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Yet another comedian sues Pandora over unlicensed jokes

By | Published on Wednesday 24 August 2022


Yet another comedian has sued US streaming service Pandora over allegations it failed to fully license his comedy routines. This time its George Lopez going legal, accusing Pandora of infringing his copyrights.

There have been a flurry of lawsuits of this kind against Pandora this year, all of them making pretty much the same claims – basically that while Pandora secured the rights to stream recordings of each comedian’s performances, they failed to get permission to stream the routines contained within those recordings, what in legal terms would be considered the ‘literary works’.

In music, of course, streaming services like Pandora secure two sets of licences, one from the record industry covering recording rights, and then another set from the music publishing sector covering the separate song rights.

However, with spoken word content, generally only licences covering the recording rights have been sought. The services would likely argue that until recently there was nowhere to go to license the literary works, with the comedy community not having publishers or collecting societies specifically representing those rights. However, in the US at least, agencies have now launched to represent the rights in comedy material.

It’s not just Pandora which has been criticised for under licensing its comedy content, with Spotify also coming under fire over all this last year. However, when Pandora was a publicly listed company it used to state in its financial filings that there were potential issues around spoken word content – because it lacked licences covering the literary work element of that content.

The comedians can argue that this means that Pandora’s infringement here was ‘wilful’, which is important under US copyright law when it comes to what level of damages you can seek. Which may well be why the test cases on this issue have all been targeted at Pandora.

Lopez’s lawsuit states: “While it is commonplace in the music industry for companies like Pandora to enter into public performance licensing agreements with performance rights organisations like BMI and ASCAP for musical compositions, these entities do not license literary works. Therefore, it was the responsibility of Pandora to seek out the copyright owners and obtain valid public performance licences”.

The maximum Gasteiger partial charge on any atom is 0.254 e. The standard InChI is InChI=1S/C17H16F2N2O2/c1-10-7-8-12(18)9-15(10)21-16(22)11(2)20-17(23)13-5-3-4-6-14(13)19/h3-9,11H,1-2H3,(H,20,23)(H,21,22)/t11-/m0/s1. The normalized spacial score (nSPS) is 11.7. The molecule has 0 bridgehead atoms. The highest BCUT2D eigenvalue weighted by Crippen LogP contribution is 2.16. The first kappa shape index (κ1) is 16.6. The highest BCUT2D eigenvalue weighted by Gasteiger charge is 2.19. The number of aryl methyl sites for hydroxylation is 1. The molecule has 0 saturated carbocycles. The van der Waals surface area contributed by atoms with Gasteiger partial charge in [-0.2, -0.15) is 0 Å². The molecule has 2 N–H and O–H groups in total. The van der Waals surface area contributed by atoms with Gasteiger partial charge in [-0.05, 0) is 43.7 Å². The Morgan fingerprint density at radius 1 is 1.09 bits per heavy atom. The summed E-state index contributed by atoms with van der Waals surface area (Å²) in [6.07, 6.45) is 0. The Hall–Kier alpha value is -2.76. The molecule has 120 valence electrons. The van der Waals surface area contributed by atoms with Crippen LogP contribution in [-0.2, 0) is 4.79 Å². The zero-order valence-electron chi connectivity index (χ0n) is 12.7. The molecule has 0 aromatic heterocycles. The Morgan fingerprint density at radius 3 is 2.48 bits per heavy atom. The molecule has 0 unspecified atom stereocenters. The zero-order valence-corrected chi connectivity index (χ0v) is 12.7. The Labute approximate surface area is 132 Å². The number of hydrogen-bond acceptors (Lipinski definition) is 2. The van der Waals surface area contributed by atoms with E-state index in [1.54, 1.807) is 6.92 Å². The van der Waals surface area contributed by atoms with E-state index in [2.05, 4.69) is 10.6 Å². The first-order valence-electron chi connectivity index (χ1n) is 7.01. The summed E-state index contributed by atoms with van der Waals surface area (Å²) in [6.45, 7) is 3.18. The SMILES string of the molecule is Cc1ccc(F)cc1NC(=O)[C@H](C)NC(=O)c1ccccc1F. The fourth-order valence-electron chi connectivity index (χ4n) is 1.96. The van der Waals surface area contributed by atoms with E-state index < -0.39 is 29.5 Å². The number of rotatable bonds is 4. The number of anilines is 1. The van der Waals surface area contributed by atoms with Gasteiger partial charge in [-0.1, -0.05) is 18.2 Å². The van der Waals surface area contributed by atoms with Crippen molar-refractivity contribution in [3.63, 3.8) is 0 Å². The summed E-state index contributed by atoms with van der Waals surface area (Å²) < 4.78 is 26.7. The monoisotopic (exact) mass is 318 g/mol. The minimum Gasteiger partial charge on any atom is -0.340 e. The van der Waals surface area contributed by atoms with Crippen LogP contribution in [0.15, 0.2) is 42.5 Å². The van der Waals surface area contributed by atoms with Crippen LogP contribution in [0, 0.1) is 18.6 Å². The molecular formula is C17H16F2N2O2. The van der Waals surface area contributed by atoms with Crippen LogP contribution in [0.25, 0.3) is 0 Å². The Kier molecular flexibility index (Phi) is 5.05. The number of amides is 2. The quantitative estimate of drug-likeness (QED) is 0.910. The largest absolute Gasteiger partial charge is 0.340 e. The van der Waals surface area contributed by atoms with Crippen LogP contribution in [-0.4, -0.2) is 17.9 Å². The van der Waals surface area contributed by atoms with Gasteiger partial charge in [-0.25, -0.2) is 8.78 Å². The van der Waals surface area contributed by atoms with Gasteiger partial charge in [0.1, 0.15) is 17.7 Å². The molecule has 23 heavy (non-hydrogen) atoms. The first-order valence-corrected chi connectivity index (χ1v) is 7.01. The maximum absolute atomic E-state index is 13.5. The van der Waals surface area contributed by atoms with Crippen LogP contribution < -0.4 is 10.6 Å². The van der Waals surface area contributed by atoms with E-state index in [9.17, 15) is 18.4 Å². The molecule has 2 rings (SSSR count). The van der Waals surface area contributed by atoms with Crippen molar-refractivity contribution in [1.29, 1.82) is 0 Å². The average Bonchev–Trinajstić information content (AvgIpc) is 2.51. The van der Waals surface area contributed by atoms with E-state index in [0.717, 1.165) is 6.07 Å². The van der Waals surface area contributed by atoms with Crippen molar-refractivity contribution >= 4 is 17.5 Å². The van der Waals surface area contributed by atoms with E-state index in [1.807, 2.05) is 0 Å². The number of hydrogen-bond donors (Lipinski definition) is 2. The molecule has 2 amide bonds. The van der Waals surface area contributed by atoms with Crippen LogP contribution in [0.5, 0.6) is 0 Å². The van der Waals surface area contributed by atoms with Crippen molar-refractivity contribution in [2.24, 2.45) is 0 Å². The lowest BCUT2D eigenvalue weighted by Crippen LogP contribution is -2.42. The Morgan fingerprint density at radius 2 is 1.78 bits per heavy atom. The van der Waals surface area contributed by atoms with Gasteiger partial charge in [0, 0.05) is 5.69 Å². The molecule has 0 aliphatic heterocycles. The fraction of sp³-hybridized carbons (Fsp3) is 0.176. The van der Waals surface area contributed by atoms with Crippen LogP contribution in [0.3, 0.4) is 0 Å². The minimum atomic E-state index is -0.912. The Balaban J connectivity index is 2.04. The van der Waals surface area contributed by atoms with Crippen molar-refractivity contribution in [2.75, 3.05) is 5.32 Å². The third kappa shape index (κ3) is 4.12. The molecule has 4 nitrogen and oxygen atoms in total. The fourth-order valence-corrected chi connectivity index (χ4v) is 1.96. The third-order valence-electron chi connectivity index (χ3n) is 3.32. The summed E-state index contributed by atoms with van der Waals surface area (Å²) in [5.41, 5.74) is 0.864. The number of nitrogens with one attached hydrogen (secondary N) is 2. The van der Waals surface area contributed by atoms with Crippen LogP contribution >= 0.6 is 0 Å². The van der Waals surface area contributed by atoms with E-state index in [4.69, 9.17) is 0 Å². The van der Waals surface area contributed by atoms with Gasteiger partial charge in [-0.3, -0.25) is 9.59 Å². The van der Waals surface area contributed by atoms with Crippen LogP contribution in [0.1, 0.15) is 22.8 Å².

“Pandora only needed to contact one entity, Mr Lopez, to obtain the required licences”, it adds. “Or Pandora could have chosen not to use the works, particularly since it knew it did not have the required licences. Instead, it chose to infringe”.

Noting the statements Pandora made about under-licensed spoken word content in its old filings, the new lawsuit adds: “Pandora’s failure to obtain the necessary licences for the works or pay royalties, but to nonetheless infringe by exploiting the works, has been wilful”.

Pandora is already battling litigation filed by Lewis Black, Andrew Dice Clay, Bill Engvall and Ron White, and the estates of Robin Williams and George Carlin. And it has already responded to those lawsuits, which it is seeking to get dismissed.

The streaming firm argues that the comedians all knew their work was being made available via Pandora, and yet for years didn’t complain about that content being under-licensed, and accepted the royalties on the recordings side.

What changed, Pandora says, is the launch of the new comedy rights agencies, and in particular Word Collections, which is representing the rights of the comedians that have gone legal.

“Word Collections’ true business model is not that of a benign licensing agent or an advocate for comedians’ intellectual property rights”, Pandora said in a legal filing in May, “it is that of a cartel leader”.

A court hearing on Pandora’s bid to have the comedy lawsuits dismissed is due to take place next week. It’s not clear whether this new lawsuit from Lopez will be mentioned during that hearing, though the outcome of it will be relevant to his litigation either way.